FOR some people, singing in front of others is anything but therapeutic. But for members of the Insole Court Community Choir, it’s a relaxing escape from the stress of daily life.
Every Thursday evening from 7.30pm, 40 people come together in the spacious drawing room of a Grade II* listed mansion to rehearse medleys and compositions.
They’re led by Tim Riley, who runs the Primo School of Music in Llandaff and was formerly a Composer in Residence at the Welsh National Opera.
We sat down with four members in Insole Court’s gothic reading room to hear how being part of a choir can bring purpose and calm to your life.
Cheryl Payne, Soprano
66-year-old Cheryl Payne from Radyr used to be a triple threat (someone who can sing, dance and act).
She’s performed in shows as a hobby since early secondary school, taking part in everything from Stepping Out to the comic opera, Gondoliers. With an impressive portfolio, she never gets nervous before a show.
Cheryl has MS, which has affected one of her legs. Although she’s still quite mobile, she can’t dance in performances anymore and stopped singing for about four years. The Insole Court Community Choir offered her the chance to start up again, with a less demanding schedule.
“It means I’m not letting go of what I used to do,” she says. “They say that singing is one of the best things to do. Sometimes you think, ‘I’ve got to go tonight and it’s cold and damp’. But when I’m here, it’s great. By the time I go home, I feel quite uplifted!”
As she takes the register each week, Cheryl knows more people than most. She enjoys the responsibility and the chance to be sociable. “You find different people stand out to others. Some people are quiet and reserved. Others are more talkative. There are girls who I sit with now and it’s like I’ve known them forever.”
Simon Wakefield, Baritone
63-year-old Simon Wakefield is a Cardiff University lecturer living in Llandaff. He’s been involved with the choir since it formed and has more of a choral history than some members.
Simon stopped singing years ago when work and family life got too busy, but always planned to start again after retirement. When Insole Court Community Choir appealed for members, he felt it was time to “see whether the voice had still got anything in it”.
“It takes me out of university hassle and grimness,” he quips with a laugh. “I lose myself for an hour and a half a week. I’d just be sitting at home doing emails if I wasn’t doing this. It’s a necessary distraction to provide some relaxation.”
Unlike Cheryl, Simon “always” gets nervous before a performance. “I’ve been lecturing for nearly 40 years and I still get nervous at the beginning of October with the new 160 first years. It’s a performance.
“It doesn’t mean to say I’m a shaking wreck and not going to sleep the night before because, hey, it’s just a bit of fun. But there’s an element of tension there.”
Lynne Phillips, Alto
At 48, Lynne Phillips from Whitchurch is the youngest member of the choir to speak to me. She joined in September with a friend so they could have a weekly catch up.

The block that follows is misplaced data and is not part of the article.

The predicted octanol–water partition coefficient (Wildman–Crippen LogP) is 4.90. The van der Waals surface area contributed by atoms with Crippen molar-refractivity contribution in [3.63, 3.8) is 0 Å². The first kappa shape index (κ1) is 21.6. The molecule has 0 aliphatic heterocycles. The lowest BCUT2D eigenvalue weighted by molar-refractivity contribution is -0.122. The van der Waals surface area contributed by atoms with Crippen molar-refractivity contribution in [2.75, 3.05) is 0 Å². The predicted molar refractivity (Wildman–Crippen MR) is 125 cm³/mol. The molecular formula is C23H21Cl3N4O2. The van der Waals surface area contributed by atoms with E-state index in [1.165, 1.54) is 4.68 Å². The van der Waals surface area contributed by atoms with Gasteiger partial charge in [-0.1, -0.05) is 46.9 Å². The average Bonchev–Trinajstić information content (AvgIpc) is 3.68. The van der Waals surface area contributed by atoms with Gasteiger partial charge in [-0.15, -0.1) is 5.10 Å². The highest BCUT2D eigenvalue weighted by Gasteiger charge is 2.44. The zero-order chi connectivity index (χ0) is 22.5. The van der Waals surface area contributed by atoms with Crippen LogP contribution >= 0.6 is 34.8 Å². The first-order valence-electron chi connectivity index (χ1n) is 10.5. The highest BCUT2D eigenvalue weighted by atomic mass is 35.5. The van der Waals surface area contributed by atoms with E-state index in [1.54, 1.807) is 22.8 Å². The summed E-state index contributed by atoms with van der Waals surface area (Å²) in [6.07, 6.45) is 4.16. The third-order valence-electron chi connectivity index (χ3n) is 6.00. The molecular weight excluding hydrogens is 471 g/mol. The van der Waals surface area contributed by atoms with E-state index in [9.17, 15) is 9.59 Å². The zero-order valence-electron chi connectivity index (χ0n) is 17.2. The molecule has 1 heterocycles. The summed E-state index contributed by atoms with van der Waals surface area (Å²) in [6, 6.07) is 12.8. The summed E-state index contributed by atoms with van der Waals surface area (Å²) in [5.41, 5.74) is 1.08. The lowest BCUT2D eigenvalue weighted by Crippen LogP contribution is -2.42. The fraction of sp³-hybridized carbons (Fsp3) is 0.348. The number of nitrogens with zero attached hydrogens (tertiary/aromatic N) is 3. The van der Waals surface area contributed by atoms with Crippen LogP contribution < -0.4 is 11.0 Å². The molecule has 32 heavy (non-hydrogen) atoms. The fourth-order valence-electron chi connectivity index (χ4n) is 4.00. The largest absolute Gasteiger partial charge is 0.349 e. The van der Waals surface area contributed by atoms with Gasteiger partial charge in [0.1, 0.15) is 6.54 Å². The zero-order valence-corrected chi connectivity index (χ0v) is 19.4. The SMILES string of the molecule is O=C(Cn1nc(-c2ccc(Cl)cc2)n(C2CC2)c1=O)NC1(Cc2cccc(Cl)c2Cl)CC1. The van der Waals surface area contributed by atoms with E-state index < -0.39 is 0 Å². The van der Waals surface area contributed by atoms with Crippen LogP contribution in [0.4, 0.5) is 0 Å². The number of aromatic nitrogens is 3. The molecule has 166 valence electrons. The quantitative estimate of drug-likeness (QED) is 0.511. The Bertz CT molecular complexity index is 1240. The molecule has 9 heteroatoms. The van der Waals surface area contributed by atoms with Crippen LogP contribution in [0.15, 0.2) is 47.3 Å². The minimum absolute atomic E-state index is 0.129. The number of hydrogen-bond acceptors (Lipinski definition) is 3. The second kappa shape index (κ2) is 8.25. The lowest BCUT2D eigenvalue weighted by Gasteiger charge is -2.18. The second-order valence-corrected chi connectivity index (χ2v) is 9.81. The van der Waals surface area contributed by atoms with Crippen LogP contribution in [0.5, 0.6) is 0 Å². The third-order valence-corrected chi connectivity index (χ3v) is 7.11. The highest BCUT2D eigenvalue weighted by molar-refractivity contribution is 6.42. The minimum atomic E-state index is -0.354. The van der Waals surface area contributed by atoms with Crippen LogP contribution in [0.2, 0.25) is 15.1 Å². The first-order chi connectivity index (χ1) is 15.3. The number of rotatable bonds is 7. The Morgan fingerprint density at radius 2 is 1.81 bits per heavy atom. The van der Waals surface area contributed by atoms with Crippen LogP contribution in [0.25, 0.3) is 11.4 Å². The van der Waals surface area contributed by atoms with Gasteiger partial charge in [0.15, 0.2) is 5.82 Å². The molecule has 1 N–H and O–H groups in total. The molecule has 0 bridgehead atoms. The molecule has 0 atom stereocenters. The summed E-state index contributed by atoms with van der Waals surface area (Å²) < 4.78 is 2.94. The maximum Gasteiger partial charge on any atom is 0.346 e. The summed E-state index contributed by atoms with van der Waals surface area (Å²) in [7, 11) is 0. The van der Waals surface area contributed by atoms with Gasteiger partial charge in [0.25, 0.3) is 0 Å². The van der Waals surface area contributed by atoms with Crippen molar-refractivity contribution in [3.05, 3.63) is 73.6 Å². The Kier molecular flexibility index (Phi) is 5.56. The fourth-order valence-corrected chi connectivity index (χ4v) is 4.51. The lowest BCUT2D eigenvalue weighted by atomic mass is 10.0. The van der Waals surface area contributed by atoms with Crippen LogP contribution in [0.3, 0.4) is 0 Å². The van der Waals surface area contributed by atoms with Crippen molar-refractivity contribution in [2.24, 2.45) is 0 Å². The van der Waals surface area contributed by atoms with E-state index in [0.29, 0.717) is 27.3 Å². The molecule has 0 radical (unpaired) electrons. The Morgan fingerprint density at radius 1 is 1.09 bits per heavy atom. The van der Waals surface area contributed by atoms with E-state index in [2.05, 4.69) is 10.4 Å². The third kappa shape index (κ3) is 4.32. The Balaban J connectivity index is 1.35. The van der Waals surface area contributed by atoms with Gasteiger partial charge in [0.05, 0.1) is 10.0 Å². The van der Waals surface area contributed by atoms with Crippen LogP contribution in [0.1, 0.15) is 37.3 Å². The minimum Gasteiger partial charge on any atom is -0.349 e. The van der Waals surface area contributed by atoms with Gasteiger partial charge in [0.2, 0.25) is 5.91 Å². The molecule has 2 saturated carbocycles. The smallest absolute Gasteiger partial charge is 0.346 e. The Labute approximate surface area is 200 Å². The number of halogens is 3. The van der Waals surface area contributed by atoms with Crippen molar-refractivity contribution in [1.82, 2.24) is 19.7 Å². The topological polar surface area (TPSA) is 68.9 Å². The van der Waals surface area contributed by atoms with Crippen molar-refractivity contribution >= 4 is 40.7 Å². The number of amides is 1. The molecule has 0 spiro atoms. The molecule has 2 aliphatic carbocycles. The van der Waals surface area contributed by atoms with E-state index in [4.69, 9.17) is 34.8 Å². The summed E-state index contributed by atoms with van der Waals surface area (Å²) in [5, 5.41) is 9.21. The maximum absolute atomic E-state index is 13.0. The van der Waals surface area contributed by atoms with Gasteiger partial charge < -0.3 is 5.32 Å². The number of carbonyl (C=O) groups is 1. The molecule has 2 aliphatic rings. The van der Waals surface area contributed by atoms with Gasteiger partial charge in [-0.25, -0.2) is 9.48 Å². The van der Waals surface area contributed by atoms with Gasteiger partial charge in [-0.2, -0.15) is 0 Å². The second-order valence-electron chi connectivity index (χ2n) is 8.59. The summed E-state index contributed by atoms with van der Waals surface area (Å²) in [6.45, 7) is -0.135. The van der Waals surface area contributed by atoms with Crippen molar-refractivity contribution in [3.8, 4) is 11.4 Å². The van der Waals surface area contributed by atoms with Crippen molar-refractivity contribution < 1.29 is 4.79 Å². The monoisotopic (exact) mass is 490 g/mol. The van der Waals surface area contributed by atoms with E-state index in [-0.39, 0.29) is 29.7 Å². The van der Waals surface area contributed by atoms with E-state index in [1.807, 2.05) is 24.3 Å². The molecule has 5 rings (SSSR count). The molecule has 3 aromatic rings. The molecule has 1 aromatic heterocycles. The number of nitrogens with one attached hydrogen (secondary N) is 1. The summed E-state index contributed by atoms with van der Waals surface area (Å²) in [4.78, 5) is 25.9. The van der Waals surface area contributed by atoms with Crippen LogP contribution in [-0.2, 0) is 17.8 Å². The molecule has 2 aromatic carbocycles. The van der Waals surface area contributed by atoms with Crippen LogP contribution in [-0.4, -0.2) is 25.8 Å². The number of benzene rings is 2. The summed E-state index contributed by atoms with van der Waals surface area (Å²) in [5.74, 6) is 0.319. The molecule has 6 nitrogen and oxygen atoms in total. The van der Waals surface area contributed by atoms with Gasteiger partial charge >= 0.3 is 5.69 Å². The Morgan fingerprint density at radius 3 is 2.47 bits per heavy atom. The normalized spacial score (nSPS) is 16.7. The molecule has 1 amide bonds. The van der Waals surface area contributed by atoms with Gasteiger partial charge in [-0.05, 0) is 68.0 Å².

“I used to sing hundreds of years ago in school,” she says with a smile. Though she’s not a churchgoer, she loves singing hymns at weddings and funerals, and this interest led her to join the choir.
Lynne doesn’t read music, so she uses recordings that are uploaded to SoundCloud to learn the tune before rehearsals. She sings along in the car, earning her a few “weird looks” at the traffic lights.
The choir has helped Lynne rekindle a love for a childhood hobby and gives her “some purpose of an evening”.
She says: “You just blend into the furniture if you do nothing. It’s good to challenge yourself sometimes. I may not be able to sing a solo or read music, but I enjoy it and I’m still here. I haven’t been thrown out yet!”
Geoff Morgan, Baritone
Geoff Morgan, 73, is an Insole Court trustee. He joined the choir when it started earlier this year, with no more experience than the odd sing-song in the bath.
He’d always wanted to join a choir, but a busy working life left him with little spare time for evening commitments.
Like many members, Geoff finds the Thursday evening rehearsals therapeutic. “You still get the tense days. I sometimes think, ‘Ah, shall I go?’
“But you come, and you’re so concentrated on the music and the timings that your troubles do disappear into the background a little bit.”
Joining the choir was a way for Geoff to make sure he didn’t become isolated after retiring. “When you’re working, you don’t realise that when you leave, you lose that social contact in a group. So [the choir] is lovely for that,” he explains.
Want to get involved?
Insole Court Community Choir meets in the drawing room at Insole Court, Llandaff, every Thursday during term-time from 7.30pm until 9pm. The first session is free, after which there is a £4 fee. For more information, contact firstname.lastname@example.org.